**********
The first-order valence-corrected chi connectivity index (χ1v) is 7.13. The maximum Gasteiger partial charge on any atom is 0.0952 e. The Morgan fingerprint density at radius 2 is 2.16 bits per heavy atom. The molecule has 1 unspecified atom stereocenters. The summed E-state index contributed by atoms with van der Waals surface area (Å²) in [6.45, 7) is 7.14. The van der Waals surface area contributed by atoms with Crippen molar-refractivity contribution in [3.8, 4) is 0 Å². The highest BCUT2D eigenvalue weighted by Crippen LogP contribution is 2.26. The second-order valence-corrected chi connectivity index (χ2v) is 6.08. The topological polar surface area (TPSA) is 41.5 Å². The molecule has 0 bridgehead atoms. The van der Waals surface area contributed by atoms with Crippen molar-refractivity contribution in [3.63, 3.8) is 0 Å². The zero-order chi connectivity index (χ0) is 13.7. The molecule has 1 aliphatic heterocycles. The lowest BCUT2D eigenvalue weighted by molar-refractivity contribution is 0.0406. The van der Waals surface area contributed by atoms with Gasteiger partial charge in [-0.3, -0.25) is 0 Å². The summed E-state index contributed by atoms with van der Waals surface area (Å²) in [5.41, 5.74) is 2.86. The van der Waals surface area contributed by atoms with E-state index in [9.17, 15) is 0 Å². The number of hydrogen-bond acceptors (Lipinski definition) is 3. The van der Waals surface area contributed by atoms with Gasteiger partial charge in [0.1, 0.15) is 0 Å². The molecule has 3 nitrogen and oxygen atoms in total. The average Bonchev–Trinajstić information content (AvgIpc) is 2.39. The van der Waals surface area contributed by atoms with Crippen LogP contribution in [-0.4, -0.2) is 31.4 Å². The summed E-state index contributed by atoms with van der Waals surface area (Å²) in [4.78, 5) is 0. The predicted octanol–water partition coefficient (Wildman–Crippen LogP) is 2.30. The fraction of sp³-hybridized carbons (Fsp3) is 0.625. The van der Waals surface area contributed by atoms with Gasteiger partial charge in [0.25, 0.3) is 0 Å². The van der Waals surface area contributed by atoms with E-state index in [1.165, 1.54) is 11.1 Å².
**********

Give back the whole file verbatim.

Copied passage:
The first-order valence-corrected chi connectivity index (χ1v) is 7.13. The maximum Gasteiger partial charge on any atom is 0.0952 e. The Morgan fingerprint density at radius 2 is 2.16 bits per heavy atom. The molecule has 1 unspecified atom stereocenters. The summed E-state index contributed by atoms with van der Waals surface area (Å²) in [6.45, 7) is 7.14. The van der Waals surface area contributed by atoms with Crippen molar-refractivity contribution in [3.8, 4) is 0 Å². The highest BCUT2D eigenvalue weighted by Crippen LogP contribution is 2.26. The second-order valence-corrected chi connectivity index (χ2v) is 6.08. The topological polar surface area (TPSA) is 41.5 Å². The molecule has 0 bridgehead atoms. The van der Waals surface area contributed by atoms with Crippen molar-refractivity contribution in [3.63, 3.8) is 0 Å². The zero-order chi connectivity index (χ0) is 13.7. The molecule has 1 aliphatic heterocycles. The lowest BCUT2D eigenvalue weighted by molar-refractivity contribution is 0.0406. The van der Waals surface area contributed by atoms with Gasteiger partial charge in [-0.3, -0.25) is 0 Å². The summed E-state index contributed by atoms with van der Waals surface area (Å²) in [5.41, 5.74) is 2.86. The van der Waals surface area contributed by atoms with E-state index in [9.17, 15) is 0 Å². The number of hydrogen-bond acceptors (Lipinski definition) is 3. The van der Waals surface area contributed by atoms with Gasteiger partial charge in [0.1, 0.15) is 0 Å². The molecule has 3 nitrogen and oxygen atoms in total. The average Bonchev–Trinajstić information content (AvgIpc) is 2.39. The van der Waals surface area contributed by atoms with Crippen LogP contribution in [-0.4, -0.2) is 31.4 Å². The summed E-state index contributed by atoms with van der Waals surface area (Å²) in [4.78, 5) is 0. The predicted octanol–water partition coefficient (Wildman–Crippen LogP) is 2.30. The fraction of sp³-hybridized carbons (Fsp3) is 0.625. The van der Waals surface area contributed by atoms with Gasteiger partial charge in [0.25, 0.3) is 0 Å². The van der Waals surface area contributed by atoms with E-state index in [1.165, 1.54) is 11.1 Å².